Chapter VIII - SAHASSA VAGGA - Thousands
ONE DAY OF EXPERIENCING THE DEATHLESS IS BETTER THAN A CENTURY WITHOUT SUCH AN EXPERIENCE
Yo ca vassa satam jive apassam amatam padam
Ekaham jivitam seyyo passato amatam padam. 
Though one should live a hundred years without perceiving the Deathless State,1 yet better, indeed, is a single day's life of one who perceives the Deathless State. 
VIII:13 The cure for death (Kisa Gotami)
Kisa Gotami lived in Savatthi. She was known as Kisa Gotami because of her slim body. Kisa Gotami married a rich young man and a son was born to them. The son died when he was just a toddler and Kisa Gotami was stricken with grief. Carrying her dead son, she went everywhere asking for medicine that would restore her son to life. People thought she had gone mad. But a wise man seeing her pathetic condition, decided to send her to the Buddha. He advised her, 'Sister, the Buddha is the person you should approach. He has the medicine you want. Go to him.' Thus she went to the Buddha and asked him to give her the medicine that would restore her dead son to life.
The Buddha knowing her distracted mental condition told her to get some mustard seeds from a home where there had been no death. Overjoyed at the prospect of having her son restored to life, Kisa Gotami ran from house to house, begging for some mustard seeds. Everyone was willing to help her but she could not find a single home where death had not occurred. The people were only too willing to part with their mustard seeds, but they could not claim to have not lost a dear one in death. As the day dragged on, she realised that hers was not the only family that had faced death and that there were more people dead than living. As soon as she realised this, her attitude towards her dead son changed; she was no longer attached to the dead body of her son and she realised how simply the Buddha had taught her a most important lesson: that everything that is born must eventually die.
She buried her dead son and told the Buddha that she could find no family where death had not occurred. Then the Buddha said, 'Gotami, you should not think that you are the only one who has lost a son. As you have now realised, death comes to all beings. Before their desires are satiated death takes them away.'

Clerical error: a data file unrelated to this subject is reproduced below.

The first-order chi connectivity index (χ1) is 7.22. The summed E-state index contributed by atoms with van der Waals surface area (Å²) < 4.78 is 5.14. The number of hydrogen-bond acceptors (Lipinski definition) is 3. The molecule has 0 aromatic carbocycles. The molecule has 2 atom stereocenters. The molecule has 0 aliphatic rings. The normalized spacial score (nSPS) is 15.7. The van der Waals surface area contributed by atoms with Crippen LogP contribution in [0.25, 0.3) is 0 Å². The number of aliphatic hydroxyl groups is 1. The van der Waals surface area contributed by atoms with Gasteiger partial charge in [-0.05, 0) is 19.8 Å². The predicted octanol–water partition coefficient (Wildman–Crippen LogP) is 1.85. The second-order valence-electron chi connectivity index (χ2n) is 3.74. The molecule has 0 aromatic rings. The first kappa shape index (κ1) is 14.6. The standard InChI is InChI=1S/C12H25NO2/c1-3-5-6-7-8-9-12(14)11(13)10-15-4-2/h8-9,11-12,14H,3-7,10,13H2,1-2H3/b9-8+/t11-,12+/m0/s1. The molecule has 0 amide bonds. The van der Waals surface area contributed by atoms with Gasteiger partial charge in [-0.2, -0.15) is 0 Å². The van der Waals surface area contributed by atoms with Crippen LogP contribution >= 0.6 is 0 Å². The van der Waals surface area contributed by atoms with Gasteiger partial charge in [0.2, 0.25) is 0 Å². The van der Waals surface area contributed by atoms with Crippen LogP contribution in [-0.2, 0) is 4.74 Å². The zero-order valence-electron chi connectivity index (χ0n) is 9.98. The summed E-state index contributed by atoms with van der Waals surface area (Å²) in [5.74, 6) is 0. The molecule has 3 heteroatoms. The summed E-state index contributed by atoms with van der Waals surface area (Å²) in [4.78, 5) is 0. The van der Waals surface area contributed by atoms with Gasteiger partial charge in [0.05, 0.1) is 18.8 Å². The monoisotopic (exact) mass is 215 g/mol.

Perceiving the fleeting nature and impermanency of life, Kisa Gotami decided to renounce the worldly life. She then requested the Enlightened One to admit her to the Order of Bhikkhunis. Accordingly, the Buddha sent her to the community of nuns and directed that she be admitted. Thus she was admitted as Bhikkhuni Kisa Gotami.
She was a very hardworking bhikkhuni and was always mindful and conscientious of her religious duties, and strove diligently for her spiritual development to purify her mind of all mental defilements.
One night, she lighted some oil lamps. Having lighted the oil lamps, she went and sat down a short distance away. Then she started to look at the flames. With her mind focussed on the flames she noticed that while some flames flared up some others flickered out. With her mind concentrating on the flames as her Subject of Meditation, she meditated as follows, 'Even as it is with these flames, so also is it with living beings in this world: Some flare up, while others flicker out; only those who have attained Nibbana are no more seen.'
The Buddha through his supernormal power, saw Kisa Gotami from the Jetavana Monastery. He sent forth his radiance and exhorted her to continue meditating on the impermanent nature of all component things. The Buddha also commented, 'Though one should live a hundred years without perceiving the Deathless State (Nibbana), yet better indeed, is a single day's life of one who perceives the Deathless State.'
At the conclusion of the discourse, Kisa Gotami attained Arahanthood.
- Amatam padam, the unconditioned state of Nibbana, free from birth, decay and death.
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